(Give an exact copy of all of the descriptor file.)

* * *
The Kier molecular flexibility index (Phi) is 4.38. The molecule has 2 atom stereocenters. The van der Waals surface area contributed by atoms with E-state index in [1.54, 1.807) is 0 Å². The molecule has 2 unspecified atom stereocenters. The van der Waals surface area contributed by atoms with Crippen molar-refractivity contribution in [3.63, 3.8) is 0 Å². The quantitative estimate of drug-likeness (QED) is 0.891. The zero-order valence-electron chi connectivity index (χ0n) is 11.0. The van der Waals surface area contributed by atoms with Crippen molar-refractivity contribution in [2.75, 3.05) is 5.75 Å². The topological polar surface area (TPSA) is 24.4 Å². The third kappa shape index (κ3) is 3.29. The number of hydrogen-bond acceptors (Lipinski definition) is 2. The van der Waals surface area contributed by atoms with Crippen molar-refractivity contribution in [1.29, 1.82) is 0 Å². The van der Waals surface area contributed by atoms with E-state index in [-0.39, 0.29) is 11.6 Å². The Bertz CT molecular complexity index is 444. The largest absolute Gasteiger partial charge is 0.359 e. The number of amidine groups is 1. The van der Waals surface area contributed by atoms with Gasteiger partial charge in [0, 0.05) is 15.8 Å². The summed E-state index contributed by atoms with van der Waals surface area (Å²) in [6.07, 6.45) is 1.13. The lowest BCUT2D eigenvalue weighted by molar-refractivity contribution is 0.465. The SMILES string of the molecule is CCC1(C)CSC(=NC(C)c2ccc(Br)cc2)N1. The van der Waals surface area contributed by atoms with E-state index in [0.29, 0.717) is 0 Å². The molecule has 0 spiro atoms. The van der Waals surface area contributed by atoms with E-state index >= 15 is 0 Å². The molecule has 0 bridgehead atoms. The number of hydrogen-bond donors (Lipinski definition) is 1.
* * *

The Kier molecular flexibility index (Phi) is 4.38. The molecule has 2 atom stereocenters. The van der Waals surface area contributed by atoms with E-state index in [1.54, 1.807) is 0 Å². The molecule has 2 unspecified atom stereocenters. The van der Waals surface area contributed by atoms with Crippen molar-refractivity contribution in [3.63, 3.8) is 0 Å². The quantitative estimate of drug-likeness (QED) is 0.891. The zero-order valence-electron chi connectivity index (χ0n) is 11.0. The van der Waals surface area contributed by atoms with Crippen molar-refractivity contribution in [2.75, 3.05) is 5.75 Å². The topological polar surface area (TPSA) is 24.4 Å². The third kappa shape index (κ3) is 3.29. The number of hydrogen-bond acceptors (Lipinski definition) is 2. The van der Waals surface area contributed by atoms with Crippen molar-refractivity contribution in [1.29, 1.82) is 0 Å². The van der Waals surface area contributed by atoms with E-state index in [-0.39, 0.29) is 11.6 Å². The Bertz CT molecular complexity index is 444. The largest absolute Gasteiger partial charge is 0.359 e. The number of amidine groups is 1. The van der Waals surface area contributed by atoms with Gasteiger partial charge in [0, 0.05) is 15.8 Å². The summed E-state index contributed by atoms with van der Waals surface area (Å²) in [6.07, 6.45) is 1.13. The lowest BCUT2D eigenvalue weighted by molar-refractivity contribution is 0.465. The SMILES string of the molecule is CCC1(C)CSC(=NC(C)c2ccc(Br)cc2)N1. The van der Waals surface area contributed by atoms with E-state index in [0.29, 0.717) is 0 Å². The molecule has 0 spiro atoms. The van der Waals surface area contributed by atoms with E-state index >= 15 is 0 Å². The molecule has 0 bridgehead atoms. The number of hydrogen-bond donors (Lipinski definition) is 1.